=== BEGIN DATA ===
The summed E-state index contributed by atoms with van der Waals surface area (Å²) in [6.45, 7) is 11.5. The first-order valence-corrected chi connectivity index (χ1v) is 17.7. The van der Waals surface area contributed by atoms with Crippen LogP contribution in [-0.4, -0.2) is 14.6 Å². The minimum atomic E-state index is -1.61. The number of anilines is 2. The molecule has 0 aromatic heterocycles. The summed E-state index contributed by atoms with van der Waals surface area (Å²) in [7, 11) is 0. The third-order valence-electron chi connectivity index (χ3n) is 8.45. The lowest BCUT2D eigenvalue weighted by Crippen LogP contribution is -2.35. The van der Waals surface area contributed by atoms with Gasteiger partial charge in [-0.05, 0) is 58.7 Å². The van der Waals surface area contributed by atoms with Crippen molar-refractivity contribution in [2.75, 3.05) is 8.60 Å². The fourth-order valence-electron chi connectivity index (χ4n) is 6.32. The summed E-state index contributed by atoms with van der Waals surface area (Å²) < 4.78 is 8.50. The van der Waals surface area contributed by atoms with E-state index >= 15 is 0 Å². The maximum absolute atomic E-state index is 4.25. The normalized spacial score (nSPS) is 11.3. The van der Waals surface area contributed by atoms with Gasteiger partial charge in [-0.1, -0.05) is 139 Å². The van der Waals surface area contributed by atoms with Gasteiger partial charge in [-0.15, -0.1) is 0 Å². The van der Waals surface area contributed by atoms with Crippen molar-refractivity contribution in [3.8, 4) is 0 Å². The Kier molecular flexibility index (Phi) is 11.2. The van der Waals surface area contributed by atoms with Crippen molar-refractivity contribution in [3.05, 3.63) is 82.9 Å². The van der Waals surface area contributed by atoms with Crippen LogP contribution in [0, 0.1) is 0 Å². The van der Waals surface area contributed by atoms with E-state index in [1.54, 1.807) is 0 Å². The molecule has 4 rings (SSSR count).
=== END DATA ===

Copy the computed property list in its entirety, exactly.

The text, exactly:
The summed E-state index contributed by atoms with van der Waals surface area (Å²) in [6.45, 7) is 11.5. The first-order valence-corrected chi connectivity index (χ1v) is 17.7. The van der Waals surface area contributed by atoms with Crippen LogP contribution in [-0.4, -0.2) is 14.6 Å². The minimum atomic E-state index is -1.61. The number of anilines is 2. The molecule has 0 aromatic heterocycles. The summed E-state index contributed by atoms with van der Waals surface area (Å²) in [7, 11) is 0. The third-order valence-electron chi connectivity index (χ3n) is 8.45. The lowest BCUT2D eigenvalue weighted by Crippen LogP contribution is -2.35. The van der Waals surface area contributed by atoms with Gasteiger partial charge in [-0.05, 0) is 58.7 Å². The van der Waals surface area contributed by atoms with Crippen molar-refractivity contribution in [2.75, 3.05) is 8.60 Å². The fourth-order valence-electron chi connectivity index (χ4n) is 6.32. The summed E-state index contributed by atoms with van der Waals surface area (Å²) < 4.78 is 8.50. The van der Waals surface area contributed by atoms with E-state index >= 15 is 0 Å². The maximum absolute atomic E-state index is 4.25. The normalized spacial score (nSPS) is 11.3. The van der Waals surface area contributed by atoms with Gasteiger partial charge in [-0.1, -0.05) is 139 Å². The van der Waals surface area contributed by atoms with Gasteiger partial charge in [-0.15, -0.1) is 0 Å². The van der Waals surface area contributed by atoms with Crippen molar-refractivity contribution in [3.8, 4) is 0 Å². The Kier molecular flexibility index (Phi) is 11.2. The van der Waals surface area contributed by atoms with Crippen molar-refractivity contribution in [3.05, 3.63) is 82.9 Å². The van der Waals surface area contributed by atoms with Crippen LogP contribution in [0, 0.1) is 0 Å². The van der Waals surface area contributed by atoms with E-state index in [1.54, 1.807) is 0 Å². The molecule has 4 rings (SSSR count).